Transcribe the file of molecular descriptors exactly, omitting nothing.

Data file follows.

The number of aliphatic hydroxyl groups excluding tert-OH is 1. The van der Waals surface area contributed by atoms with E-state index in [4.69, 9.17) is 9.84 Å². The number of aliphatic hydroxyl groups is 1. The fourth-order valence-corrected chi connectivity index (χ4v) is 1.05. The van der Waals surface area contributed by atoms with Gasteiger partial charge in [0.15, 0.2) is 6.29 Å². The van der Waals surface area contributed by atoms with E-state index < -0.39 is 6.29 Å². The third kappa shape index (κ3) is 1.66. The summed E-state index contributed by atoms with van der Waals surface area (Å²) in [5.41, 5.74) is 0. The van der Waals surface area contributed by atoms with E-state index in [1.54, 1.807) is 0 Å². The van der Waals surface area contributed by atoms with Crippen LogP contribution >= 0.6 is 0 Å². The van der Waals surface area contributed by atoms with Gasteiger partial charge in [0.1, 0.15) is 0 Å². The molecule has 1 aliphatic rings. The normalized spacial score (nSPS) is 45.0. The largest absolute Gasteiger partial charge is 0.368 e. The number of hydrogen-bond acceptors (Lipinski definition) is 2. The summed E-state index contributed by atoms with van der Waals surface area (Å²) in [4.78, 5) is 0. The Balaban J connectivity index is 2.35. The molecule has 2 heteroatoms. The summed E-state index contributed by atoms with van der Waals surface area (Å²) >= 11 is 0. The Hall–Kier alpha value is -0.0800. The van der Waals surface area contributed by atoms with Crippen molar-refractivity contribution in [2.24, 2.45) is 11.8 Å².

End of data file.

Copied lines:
The number of aliphatic hydroxyl groups excluding tert-OH is 1. The van der Waals surface area contributed by atoms with E-state index in [4.69, 9.17) is 9.84 Å². The number of aliphatic hydroxyl groups is 1. The fourth-order valence-corrected chi connectivity index (χ4v) is 1.05. The van der Waals surface area contributed by atoms with Gasteiger partial charge in [0.15, 0.2) is 6.29 Å². The van der Waals surface area contributed by atoms with E-state index < -0.39 is 6.29 Å². The third kappa shape index (κ3) is 1.66. The summed E-state index contributed by atoms with van der Waals surface area (Å²) in [5.41, 5.74) is 0. The van der Waals surface area contributed by atoms with E-state index in [1.54, 1.807) is 0 Å². The van der Waals surface area contributed by atoms with Crippen LogP contribution >= 0.6 is 0 Å². The van der Waals surface area contributed by atoms with Gasteiger partial charge in [0.1, 0.15) is 0 Å². The molecule has 1 aliphatic rings. The normalized spacial score (nSPS) is 45.0. The largest absolute Gasteiger partial charge is 0.368 e. The number of hydrogen-bond acceptors (Lipinski definition) is 2. The summed E-state index contributed by atoms with van der Waals surface area (Å²) in [4.78, 5) is 0. The Balaban J connectivity index is 2.35. The molecule has 2 heteroatoms. The summed E-state index contributed by atoms with van der Waals surface area (Å²) >= 11 is 0. The Hall–Kier alpha value is -0.0800. The van der Waals surface area contributed by atoms with Crippen molar-refractivity contribution in [2.24, 2.45) is 11.8 Å².